The pain of switching email platforms means that a platform needs to have the capabilities for your next two years minimum – or better the next five years.
- Capability. Does it enable you to implement your chosen strategy? Now and for your vision.
- Ease of use. Whilst it may be capable, is it easy enough to use? A great platform that needs too much resource to drive, inevitably means half of the great email marketing initiatives never get completed.
- Help resources. Is there extensive and searchable online help to get quick answers to using the technology? How about help videos or active user community?
- What level of phone and account support is provided? Do you want to be able to talk to the vendor when needed? If you are being offered an account manager how many other clients does the account manager handle? You may find your dedicated account manager has less than 1 hour a week available to your account.
- Integration options. Does the vendor provide integrations with other platforms? Either themselves or through an active third party market place of integrations.
- Availability of third party expertise. If you are likely to want to get external help, is there a plentiful supply of people who know the platform well?
- Does the vendor have a history of keeping up with changing technology? Don’t get saddled to a vendor with few resources or inclination to keep pushing the platform forwards.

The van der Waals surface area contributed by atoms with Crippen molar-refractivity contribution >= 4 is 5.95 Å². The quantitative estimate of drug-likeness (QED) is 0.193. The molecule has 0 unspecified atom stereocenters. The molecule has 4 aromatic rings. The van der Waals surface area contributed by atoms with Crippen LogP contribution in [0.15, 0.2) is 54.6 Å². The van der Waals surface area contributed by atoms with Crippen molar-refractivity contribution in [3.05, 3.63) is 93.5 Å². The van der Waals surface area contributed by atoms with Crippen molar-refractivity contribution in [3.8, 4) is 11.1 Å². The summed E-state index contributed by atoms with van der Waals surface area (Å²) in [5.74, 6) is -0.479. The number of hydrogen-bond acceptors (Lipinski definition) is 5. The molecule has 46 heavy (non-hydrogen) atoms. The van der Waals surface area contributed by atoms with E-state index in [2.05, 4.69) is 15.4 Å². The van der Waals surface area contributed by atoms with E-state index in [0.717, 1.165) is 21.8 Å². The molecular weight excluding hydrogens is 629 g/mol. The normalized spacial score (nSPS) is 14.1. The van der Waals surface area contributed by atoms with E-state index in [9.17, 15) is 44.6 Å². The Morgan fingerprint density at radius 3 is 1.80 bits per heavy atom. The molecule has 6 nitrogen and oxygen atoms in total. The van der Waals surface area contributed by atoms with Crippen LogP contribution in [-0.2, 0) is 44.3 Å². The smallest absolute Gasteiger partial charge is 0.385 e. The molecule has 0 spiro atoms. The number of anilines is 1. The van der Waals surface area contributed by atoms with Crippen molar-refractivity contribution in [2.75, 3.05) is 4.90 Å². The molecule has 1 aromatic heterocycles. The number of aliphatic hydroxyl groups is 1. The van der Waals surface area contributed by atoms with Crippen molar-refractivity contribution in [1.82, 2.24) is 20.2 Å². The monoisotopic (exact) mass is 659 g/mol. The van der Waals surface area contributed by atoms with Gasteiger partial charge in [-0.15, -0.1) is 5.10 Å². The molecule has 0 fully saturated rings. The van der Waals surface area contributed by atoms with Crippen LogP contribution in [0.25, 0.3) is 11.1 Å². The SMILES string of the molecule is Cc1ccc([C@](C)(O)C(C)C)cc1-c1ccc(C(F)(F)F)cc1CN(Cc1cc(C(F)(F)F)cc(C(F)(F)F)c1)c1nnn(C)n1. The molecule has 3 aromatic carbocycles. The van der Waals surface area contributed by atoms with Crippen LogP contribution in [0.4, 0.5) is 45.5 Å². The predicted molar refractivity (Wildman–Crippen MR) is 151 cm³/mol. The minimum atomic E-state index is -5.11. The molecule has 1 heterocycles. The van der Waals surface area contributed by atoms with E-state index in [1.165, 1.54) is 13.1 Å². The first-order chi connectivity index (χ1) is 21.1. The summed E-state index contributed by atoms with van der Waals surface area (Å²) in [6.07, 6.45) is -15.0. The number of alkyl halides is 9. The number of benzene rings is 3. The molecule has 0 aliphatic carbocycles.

- Cost and hidden extras or options. What are the costs for email volume, overage, license, per user costs and so on.
4 – What is your preferred method of collecting emails and building your list?
Simply speaking, my preferred method is to ask for an email address as often as possible in as many different places as possible. The more you ask the more you get. Of course ask in the right way, at the right time and with a clear benefit.
In terms of specific techniques, popups are highly effective. Even though everyone says they hate them, they continue to work well. Note that starting January, Google has said they will rank mobile pages with popups, that obscure the searched for content, lower.
To really put popups on steroids as an email address capture technique, make the incentive used in the popup custom to the content and context of the page the customer is viewing. That increases the relevance of the popup and improves the capture conversion rate.
5 – What are your best tips for writing effective email titles/content that get opens and clicks?
I find it amazing that even after a dozen years or more of talking about great subject lines we are still doing so. And not without good reason, they are important.
Subject lines are much like headlines for articles. With the difference of an added need for bit more curiosity and teasing. Tease a little and appeal to emotion in the subject line. Here are several examples of question-based subject lines
There have been many studies about subject line length too. Some of these even contradict each other. Of course front load a subject line to get the important hook words at the start. But don’t worry so much about the length, focus on the message not the number of characters.
Remember too that more people won’t open your email than will. However, many of those who don’t open, do see your subject line. So make sure many of your subject lines carry a message about your brand and offer that conveys information for non-openers too.